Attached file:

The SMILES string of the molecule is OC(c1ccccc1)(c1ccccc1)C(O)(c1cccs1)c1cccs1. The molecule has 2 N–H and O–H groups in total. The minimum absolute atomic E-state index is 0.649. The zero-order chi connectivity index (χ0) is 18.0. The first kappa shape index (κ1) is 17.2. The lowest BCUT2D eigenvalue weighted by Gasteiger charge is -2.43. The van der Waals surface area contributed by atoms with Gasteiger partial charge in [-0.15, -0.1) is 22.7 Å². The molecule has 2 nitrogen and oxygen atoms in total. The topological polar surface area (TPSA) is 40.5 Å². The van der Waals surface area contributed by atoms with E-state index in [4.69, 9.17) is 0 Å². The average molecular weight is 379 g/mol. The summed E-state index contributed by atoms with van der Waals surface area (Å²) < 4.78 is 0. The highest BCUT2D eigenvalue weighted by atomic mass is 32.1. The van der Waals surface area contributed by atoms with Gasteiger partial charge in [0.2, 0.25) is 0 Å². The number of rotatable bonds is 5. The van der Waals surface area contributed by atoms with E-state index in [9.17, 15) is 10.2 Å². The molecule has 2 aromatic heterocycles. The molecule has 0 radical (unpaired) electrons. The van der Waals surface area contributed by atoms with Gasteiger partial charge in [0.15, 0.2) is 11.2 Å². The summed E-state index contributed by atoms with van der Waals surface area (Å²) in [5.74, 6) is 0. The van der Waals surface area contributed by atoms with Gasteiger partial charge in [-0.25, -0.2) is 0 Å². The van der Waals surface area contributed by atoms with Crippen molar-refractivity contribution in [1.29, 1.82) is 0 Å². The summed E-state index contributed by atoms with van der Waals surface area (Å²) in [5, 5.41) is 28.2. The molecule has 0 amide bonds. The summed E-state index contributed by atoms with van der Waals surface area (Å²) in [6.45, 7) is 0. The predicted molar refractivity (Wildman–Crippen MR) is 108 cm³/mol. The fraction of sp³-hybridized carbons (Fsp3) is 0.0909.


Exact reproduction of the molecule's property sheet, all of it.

The SMILES string of the molecule is OC(c1ccccc1)(c1ccccc1)C(O)(c1cccs1)c1cccs1. The molecule has 2 N–H and O–H groups in total. The minimum absolute atomic E-state index is 0.649. The zero-order chi connectivity index (χ0) is 18.0. The first kappa shape index (κ1) is 17.2. The lowest BCUT2D eigenvalue weighted by Gasteiger charge is -2.43. The van der Waals surface area contributed by atoms with Gasteiger partial charge in [-0.15, -0.1) is 22.7 Å². The molecule has 2 nitrogen and oxygen atoms in total. The topological polar surface area (TPSA) is 40.5 Å². The van der Waals surface area contributed by atoms with E-state index in [4.69, 9.17) is 0 Å². The average molecular weight is 379 g/mol. The summed E-state index contributed by atoms with van der Waals surface area (Å²) < 4.78 is 0. The highest BCUT2D eigenvalue weighted by atomic mass is 32.1. The van der Waals surface area contributed by atoms with Gasteiger partial charge in [0.2, 0.25) is 0 Å². The number of rotatable bonds is 5. The van der Waals surface area contributed by atoms with E-state index in [9.17, 15) is 10.2 Å². The molecule has 2 aromatic heterocycles. The molecule has 0 radical (unpaired) electrons. The van der Waals surface area contributed by atoms with Gasteiger partial charge in [0.15, 0.2) is 11.2 Å². The summed E-state index contributed by atoms with van der Waals surface area (Å²) in [5.74, 6) is 0. The van der Waals surface area contributed by atoms with Gasteiger partial charge in [-0.25, -0.2) is 0 Å². The van der Waals surface area contributed by atoms with Crippen molar-refractivity contribution in [1.29, 1.82) is 0 Å². The summed E-state index contributed by atoms with van der Waals surface area (Å²) in [5, 5.41) is 28.2. The molecule has 0 amide bonds. The summed E-state index contributed by atoms with van der Waals surface area (Å²) in [6.45, 7) is 0. The predicted molar refractivity (Wildman–Crippen MR) is 108 cm³/mol. The fraction of sp³-hybridized carbons (Fsp3) is 0.0909.